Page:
Interviews with Authors: A Bibliotherapy Reader in Hungarian
Judit Hajnal Ward often publishes in her native Hungarian in topics related to Library and Information Science. Her book entitled Nyitott Könyvtár (Open Libraries) was published in 2015 by Kalligram in Budapest. The second interview in the series focuses on her latest book, related to bibliotherapy in libraries, pictured here: Tintásüveg (English: Ink well), published in 2019 by l’Harmattan.
NA: At the Banned Books Week event in September you were talking about Hungarian books being challenged due to a new law. My understanding is that this law applies to all books dealing with LGBTQIA topics and addressed to audiences under 18. With that in mind, I wanted to ask you about your recent Hungarian-language bibliotherapy reader entitled Tintásüveg (English: Ink well), published in 2019 by l’Harmattan. This book touches on LGBTQIA topics––has it been affected by the new regulations, and do you think it will weather the storm?
JHW: First, thank you for the opportunity to talk about the book––well, not just the book, but more its reception in the light of my original intentions in writing it. It’s always easy to grab attention via a controversial topic, inadvertently or intentionally, but that was not on my agenda at all. It just happened that the Háttér Society, the largest and oldest currently operating LGBTQI organization in Hungary, featured it on one of their “Library Tuesdays” on Facebook, and then the librarian was pictured with my book on top of a pile of other new acquisitions in an interview. I couldn’t help looking up the bibliographic record for the book under the new law, which labels the book as containing “moderate LGBTQI content.” Looking back to the book, which consists of 12+1 short stories and two essays related to bibliotherapy (i.e., how to use these stories for guided therapeutic reading) I realized that more than half of them do touch upon LGBTQI topics. It was not intentional, but simply a part of our everyday life on this side of the pond. What’s going to happen with similar titles? I don’t know. This is probably not a book that will make it to multiple editions.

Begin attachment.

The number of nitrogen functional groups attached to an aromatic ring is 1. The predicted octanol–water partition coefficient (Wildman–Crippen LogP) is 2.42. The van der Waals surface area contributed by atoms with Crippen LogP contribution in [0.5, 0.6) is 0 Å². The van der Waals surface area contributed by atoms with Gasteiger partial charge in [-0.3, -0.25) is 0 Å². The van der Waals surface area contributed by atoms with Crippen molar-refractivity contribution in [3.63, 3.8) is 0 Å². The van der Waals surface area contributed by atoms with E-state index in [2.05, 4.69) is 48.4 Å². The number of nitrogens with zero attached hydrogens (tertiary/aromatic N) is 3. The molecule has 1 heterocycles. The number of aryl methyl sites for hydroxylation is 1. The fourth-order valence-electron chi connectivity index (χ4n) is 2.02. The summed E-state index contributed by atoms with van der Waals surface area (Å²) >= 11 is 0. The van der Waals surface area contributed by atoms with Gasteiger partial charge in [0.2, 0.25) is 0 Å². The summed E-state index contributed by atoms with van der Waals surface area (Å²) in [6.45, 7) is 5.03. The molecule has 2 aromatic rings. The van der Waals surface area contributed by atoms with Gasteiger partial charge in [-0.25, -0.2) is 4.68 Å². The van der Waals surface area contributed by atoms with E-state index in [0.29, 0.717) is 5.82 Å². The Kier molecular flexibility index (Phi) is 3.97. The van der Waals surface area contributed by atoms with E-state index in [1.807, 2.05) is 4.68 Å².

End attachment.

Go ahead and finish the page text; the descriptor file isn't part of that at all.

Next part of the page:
NA: The title Ink well is a play on words in English––both a physical object (the ink in which you dip an old-fashioned fountain pen) and a sort of invocation to write skillfully and creatively (“ink well”). I know it’s a translation from the Hungarian but I wondered what kind of wordplay or double meaning might exist there. What exactly did you have in mind when you chose this title?
JHW: “Ink” definitely refers to writing and creativity in Hungarian, too. But the word “tinta” is slang for alcohol in Hungarian. The word “tintásüveg,” i.e., the bottle, ink well refers to a poem by 19th century Hungarian poet, Sándor Petőfi, albeit not a representative example of his work at all. It’s about a poor travelling actor, who was given a temp job out of the blue to copy a theater program brochure. After making a few bucks, on his way home he purchased ink for the next potential gig. Happy as he was, he was jumping around wildly with the ink well in his pocket. He ignored the warning from his friends not to do so or else “your spirit will be taken over by grief.“ The ink spilled, leaving a nasty blue stain on his yellow coat. Disappointed by the stain on his only coat, he ended up wearing it till the coat fell apart. This is the story, written in playful format, which complements the message––if there is one, as we often add in bibliotherapy. With so many interpretations, the poem is an excellent candidate for a bibliotherapy session. So are the stories in the book.
NA: The book is an addiction bibliotherapy reader that evolved during the last two years of the existence of the Rutgers Center of Alcohol Studies Library in 2015-2016. As I recall, at that time we were working on Reading for Recovery (R4R), a project funded by a Carnegie-Whitney grant from the American Library Association to develop bibliotherapy resources for recovery from substance abuse problems. In this collection you’ve taken that spirit in a new direction: not just reading and cataloguing stories for bibliotherapeutic purposes, but writing your own. What exactly is bibliotherapy, in your definition? How is the term different as interpreted in Hungary, or elsewhere around the world?